Archaeologies of Art: Time, Place, and Identity in Rock Art, Portable Art, and Body Art Inés Domingo Sanz, Dánae Fiore, and Sally K. May
Time, place, and identity are some of the main issues archaeologists try to confront through the empirical and analytical study of visual arts (rock art, portable art, and body art). The classical view of these archaeological remains as art for art’s sake, created by a gifted individual or having a speciﬁc/unique aesthetic quality (for example, Reinach in Ucko and Rosenfeld 1967) is no longer supported in the academic arena. Just as with any other archaeological remains, visual arts are ﬁlled with signiﬁcance and encode many levels of information about the identity of the artists and their sociocultural context. This information can be more or less successfully decoded through different ways of doing archaeology, understood as the study of past societies through the analysis of their material culture. Archaeological evidence is usually debris of human activities, often scattered fragments resulting from abandonment or destruction. However, the three particular artistic endeavours analysed in this book – rock art (images painted or engraved on rocks), portable art (decorated artefacts or artefacts shaped with speciﬁc forms), and body art (images painted or tattooed on the body) – are more than discarded fragments of human activity. They are both a reﬂection of, and a constructing force behind, human culture. Likewise, even if it is internationally accepted that the meaning of the message of past art traditions (particularly when they are prehistoric) is inaccessible in the present, there are enough data hidden in the motifs to place them in cultural, spatial, and temporal contexts. Considered within this context, this book unites international case studies to explore questions of time, place, and identity through the archaeological and ethnoarchaeological analysis of rock art, contemporary Aboriginal art, and body art. The long and ongoing debate about the misuse and in/appropriateness of the term ‘art’ for past and nonWestern images is not central to this book (see Anati 2002; Conkey and 15
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Hastorf 1990; Fiore 1996; Layton 1991; Leroi-Gourhan 1964; Ucko and Rosenfeld 1967; among others), and the term is broadly used throughout the chapters as a common denominator of the wide realm of images created and viewed by past and present human groups in different parts of the globe. The chapters in this book reﬂect this openness in attitudes to art and of its relationship to time, place, and identity within an archaeological framework. There is a great diversity of frameworks and analyses reﬂected in these eleven chapters, and these archaeologies (plural) of art show that there are several viewpoints to the issue of how time, place, and identity can be explored through art. At the same time, this selection of chapters shows the limits of each of these viewpoints which, in turn, relates to the nature of the archaeological questioning and to the low visibility of many factors in the archaeological record. In line with this, tackling the issue of, for example, identity in art does not involve imagining situations but rather tying interpretations and theories to material correlates. Archaeology can contribute considerably more to the study of art than picture books and pseudoscience.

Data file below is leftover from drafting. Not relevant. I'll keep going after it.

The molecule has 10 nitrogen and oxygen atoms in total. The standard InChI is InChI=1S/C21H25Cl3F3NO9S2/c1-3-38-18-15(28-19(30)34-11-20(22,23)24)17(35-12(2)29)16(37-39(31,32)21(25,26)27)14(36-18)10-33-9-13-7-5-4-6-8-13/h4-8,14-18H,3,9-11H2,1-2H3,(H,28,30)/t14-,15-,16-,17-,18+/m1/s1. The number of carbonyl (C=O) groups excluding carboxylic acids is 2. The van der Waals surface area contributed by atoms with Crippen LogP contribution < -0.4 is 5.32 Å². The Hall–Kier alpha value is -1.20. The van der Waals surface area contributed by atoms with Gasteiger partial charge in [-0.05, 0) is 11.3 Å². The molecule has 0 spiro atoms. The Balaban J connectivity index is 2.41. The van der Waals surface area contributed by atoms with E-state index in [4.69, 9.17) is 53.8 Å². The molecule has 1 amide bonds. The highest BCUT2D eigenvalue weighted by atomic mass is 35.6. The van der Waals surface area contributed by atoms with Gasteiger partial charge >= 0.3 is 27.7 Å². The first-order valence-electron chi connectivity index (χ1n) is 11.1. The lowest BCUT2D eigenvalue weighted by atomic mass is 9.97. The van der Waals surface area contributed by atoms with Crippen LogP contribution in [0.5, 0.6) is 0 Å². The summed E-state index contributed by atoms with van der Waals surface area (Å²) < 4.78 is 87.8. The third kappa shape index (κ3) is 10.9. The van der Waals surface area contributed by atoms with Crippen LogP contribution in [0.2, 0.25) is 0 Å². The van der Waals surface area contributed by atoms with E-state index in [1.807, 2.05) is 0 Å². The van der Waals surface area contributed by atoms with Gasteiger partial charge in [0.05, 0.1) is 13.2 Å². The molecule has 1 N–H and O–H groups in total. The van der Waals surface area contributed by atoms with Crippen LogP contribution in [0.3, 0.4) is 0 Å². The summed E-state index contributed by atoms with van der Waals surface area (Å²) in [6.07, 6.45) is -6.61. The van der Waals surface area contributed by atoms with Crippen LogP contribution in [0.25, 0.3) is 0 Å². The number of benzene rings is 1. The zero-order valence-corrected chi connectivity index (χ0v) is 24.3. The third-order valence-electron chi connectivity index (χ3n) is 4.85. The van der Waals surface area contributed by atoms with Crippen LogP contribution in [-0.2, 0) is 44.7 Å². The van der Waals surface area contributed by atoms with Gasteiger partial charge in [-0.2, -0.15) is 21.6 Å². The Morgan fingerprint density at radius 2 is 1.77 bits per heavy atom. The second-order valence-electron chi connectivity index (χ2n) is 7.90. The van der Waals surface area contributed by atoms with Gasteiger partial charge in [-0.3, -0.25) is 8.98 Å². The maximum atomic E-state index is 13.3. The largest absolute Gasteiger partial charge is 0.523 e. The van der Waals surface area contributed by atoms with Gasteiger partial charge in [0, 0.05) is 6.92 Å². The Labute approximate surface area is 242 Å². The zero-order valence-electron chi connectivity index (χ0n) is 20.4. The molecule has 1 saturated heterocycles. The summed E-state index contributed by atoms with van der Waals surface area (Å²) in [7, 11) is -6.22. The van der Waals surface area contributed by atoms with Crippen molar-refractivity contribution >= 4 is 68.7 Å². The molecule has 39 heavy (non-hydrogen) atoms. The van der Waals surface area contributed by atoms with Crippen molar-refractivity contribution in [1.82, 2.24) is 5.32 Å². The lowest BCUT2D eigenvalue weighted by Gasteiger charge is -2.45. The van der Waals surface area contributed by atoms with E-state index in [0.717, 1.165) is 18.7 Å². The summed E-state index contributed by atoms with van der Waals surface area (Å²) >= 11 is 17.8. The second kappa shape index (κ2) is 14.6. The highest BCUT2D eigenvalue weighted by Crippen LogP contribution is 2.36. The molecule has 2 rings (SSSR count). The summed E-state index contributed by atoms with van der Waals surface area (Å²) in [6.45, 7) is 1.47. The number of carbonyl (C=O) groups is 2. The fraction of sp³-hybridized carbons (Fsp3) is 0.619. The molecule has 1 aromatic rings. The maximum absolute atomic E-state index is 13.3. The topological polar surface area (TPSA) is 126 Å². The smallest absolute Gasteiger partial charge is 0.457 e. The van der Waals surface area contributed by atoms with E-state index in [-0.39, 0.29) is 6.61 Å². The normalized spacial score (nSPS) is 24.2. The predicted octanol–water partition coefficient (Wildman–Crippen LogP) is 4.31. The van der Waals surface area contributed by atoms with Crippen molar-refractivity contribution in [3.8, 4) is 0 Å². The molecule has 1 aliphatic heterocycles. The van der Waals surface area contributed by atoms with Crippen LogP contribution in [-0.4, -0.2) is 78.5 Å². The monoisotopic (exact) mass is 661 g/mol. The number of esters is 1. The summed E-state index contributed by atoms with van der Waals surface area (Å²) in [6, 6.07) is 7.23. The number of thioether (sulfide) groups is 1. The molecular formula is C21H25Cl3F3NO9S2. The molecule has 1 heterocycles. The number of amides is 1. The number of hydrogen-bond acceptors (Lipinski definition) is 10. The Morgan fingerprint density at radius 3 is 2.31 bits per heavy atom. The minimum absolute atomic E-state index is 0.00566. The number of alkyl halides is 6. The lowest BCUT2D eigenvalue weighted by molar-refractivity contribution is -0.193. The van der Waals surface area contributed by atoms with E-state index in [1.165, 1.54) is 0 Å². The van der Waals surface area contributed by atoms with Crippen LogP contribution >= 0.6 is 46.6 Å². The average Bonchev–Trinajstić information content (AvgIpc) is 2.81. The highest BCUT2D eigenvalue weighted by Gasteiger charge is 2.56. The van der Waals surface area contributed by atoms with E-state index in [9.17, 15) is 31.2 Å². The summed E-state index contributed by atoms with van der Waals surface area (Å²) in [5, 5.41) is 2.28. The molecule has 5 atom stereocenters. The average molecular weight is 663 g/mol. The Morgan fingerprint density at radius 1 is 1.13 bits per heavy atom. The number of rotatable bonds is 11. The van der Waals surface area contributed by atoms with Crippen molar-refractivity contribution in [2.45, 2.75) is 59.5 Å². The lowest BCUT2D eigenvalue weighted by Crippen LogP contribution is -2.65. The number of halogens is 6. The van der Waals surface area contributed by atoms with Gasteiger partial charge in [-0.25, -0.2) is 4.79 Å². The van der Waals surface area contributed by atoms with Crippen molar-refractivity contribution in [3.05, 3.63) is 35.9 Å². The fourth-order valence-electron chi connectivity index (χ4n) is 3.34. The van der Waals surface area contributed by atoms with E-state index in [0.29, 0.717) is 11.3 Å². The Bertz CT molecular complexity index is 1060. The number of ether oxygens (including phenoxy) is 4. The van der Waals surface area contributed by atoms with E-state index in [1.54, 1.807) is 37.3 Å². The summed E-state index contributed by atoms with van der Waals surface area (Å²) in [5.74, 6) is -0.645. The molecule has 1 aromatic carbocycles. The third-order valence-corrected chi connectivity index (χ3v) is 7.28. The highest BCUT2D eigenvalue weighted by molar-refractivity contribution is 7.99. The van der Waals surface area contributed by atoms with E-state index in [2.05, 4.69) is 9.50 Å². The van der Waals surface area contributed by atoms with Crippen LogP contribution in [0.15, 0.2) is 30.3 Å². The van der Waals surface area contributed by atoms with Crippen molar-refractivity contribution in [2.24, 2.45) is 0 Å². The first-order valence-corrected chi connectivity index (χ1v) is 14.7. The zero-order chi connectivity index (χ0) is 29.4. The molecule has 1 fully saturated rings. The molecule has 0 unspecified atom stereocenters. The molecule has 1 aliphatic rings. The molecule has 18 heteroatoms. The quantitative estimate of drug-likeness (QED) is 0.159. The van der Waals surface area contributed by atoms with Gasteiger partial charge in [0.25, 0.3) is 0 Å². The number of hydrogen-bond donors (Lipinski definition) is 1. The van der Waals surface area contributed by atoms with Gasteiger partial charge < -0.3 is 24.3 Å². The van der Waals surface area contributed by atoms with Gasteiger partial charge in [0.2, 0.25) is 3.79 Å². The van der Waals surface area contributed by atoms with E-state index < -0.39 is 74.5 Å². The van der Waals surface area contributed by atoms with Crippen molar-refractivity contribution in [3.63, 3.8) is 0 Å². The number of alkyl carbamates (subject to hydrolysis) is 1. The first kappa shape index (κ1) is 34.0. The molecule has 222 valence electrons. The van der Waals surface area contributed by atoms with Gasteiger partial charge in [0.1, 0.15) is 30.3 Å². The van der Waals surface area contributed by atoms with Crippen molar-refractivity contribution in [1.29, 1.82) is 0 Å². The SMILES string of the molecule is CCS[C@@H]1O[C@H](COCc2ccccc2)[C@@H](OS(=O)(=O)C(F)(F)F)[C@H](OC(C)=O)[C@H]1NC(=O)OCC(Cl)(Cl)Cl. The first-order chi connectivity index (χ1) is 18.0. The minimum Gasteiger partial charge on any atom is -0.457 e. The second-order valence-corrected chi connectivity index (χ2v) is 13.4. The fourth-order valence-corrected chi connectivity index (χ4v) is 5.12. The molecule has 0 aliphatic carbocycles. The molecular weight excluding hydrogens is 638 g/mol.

Archaeologies versus Archaeology
Plurality is one of the main notions this book embraces, and connotations of this are invoked by each of the concepts tackled in this volume. The word ‘art’, even if singular, involves the wide range of visual forms in which artistic creations can be shaped, including the three main artistic endeavours analysed through this volume, rock art, body art, and bark paintings (portable art). Time is conceived in different ways by different cultures, be it lineal, cyclic, spiral, or simply disregarded as a...
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